passing cars illuminate the slick concrete wall

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6 thoughts on “

  1. I had to think about this image for a while. I don’t think I’ve ever seen a reflection on a concrete wall, but of course there are plenty on concrete sidewalks. I love these little word-bytes from your life. I’ve been pondering what kind of picture they paint, taken together.

    • Sometimes you see them on misty mornings, when the dew sparkles on an old highway underpass. The headlights make patterns there, and to me they tell the story of a society rushing headlong towards some sort of crash.

      • Wow. I will have to look for that. And I never thought of a crash of any kind. (Do you ever get the feeling that you may finally be using too few words?)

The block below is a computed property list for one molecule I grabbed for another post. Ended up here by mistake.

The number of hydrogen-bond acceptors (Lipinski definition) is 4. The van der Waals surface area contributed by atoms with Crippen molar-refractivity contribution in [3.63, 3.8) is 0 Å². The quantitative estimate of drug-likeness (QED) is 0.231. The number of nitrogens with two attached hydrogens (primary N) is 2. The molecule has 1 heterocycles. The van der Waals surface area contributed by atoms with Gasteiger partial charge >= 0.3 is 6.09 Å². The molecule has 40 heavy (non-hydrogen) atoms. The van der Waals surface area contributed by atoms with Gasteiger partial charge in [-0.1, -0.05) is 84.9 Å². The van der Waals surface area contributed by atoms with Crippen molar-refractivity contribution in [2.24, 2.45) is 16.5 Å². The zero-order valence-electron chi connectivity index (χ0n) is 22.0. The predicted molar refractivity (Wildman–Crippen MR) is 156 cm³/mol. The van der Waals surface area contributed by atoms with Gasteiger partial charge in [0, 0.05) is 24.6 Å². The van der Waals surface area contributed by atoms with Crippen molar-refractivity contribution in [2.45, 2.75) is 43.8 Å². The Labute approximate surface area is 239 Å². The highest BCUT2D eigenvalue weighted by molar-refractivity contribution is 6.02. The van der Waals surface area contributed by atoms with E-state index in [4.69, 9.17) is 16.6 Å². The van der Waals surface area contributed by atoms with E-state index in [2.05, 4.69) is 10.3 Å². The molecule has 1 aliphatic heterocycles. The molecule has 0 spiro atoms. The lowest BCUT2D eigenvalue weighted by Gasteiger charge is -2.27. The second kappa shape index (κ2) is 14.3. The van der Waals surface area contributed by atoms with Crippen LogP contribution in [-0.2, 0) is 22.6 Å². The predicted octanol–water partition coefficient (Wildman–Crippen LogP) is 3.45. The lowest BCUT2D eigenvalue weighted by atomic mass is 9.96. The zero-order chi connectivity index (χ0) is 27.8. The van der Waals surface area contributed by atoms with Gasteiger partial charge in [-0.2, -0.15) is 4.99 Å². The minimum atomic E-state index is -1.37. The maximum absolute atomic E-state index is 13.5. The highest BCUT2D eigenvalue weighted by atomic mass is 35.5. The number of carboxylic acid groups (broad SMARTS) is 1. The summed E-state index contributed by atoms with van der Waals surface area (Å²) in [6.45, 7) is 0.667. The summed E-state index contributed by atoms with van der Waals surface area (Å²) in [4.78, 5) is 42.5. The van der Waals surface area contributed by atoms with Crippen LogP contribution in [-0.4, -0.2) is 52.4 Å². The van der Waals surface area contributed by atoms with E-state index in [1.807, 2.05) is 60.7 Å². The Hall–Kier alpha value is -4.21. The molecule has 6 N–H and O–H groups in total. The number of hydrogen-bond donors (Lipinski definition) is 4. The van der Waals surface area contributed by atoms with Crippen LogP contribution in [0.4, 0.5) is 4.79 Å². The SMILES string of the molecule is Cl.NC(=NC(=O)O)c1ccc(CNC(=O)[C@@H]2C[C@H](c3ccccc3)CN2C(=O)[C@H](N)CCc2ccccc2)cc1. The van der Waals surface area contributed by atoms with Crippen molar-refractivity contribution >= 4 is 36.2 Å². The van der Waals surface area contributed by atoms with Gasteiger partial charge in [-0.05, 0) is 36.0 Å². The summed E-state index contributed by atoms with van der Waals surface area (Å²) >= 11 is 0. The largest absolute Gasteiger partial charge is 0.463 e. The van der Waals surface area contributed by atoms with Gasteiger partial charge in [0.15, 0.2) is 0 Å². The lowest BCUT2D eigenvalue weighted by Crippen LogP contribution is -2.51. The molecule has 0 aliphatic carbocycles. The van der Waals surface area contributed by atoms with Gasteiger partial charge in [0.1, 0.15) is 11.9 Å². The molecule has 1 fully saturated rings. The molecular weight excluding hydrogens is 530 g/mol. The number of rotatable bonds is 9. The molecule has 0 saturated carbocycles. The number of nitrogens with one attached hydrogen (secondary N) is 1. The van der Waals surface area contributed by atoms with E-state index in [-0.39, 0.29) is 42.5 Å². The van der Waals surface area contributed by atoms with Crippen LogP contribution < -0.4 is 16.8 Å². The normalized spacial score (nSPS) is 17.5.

• That’s a good question. I’ve come to believe that the success or failure of a poem shouldn’t be decided on the basis of whether it means the same thing to a reader as it does to me. That said, I am happier when the reader and I inhabit the same general territory of meaning, even if we’re focused on different sights.

        If I haven’t been able create that semantic space because the poem is too short, then perhaps I’m using too few words. Haiku does impose a severe restriction on length, which can be challenging when you’re trying to communicate a complex or subtle idea or image.

    • I think that the idea is in the poem by implication– slick roads, passing cars, a concrete wall– but the larger resonance of that may be personal to me. You’re right that the idea might be better captured in a longer piece. Haiku necessarily leaves much of the poem’s broader implication up to the reader.

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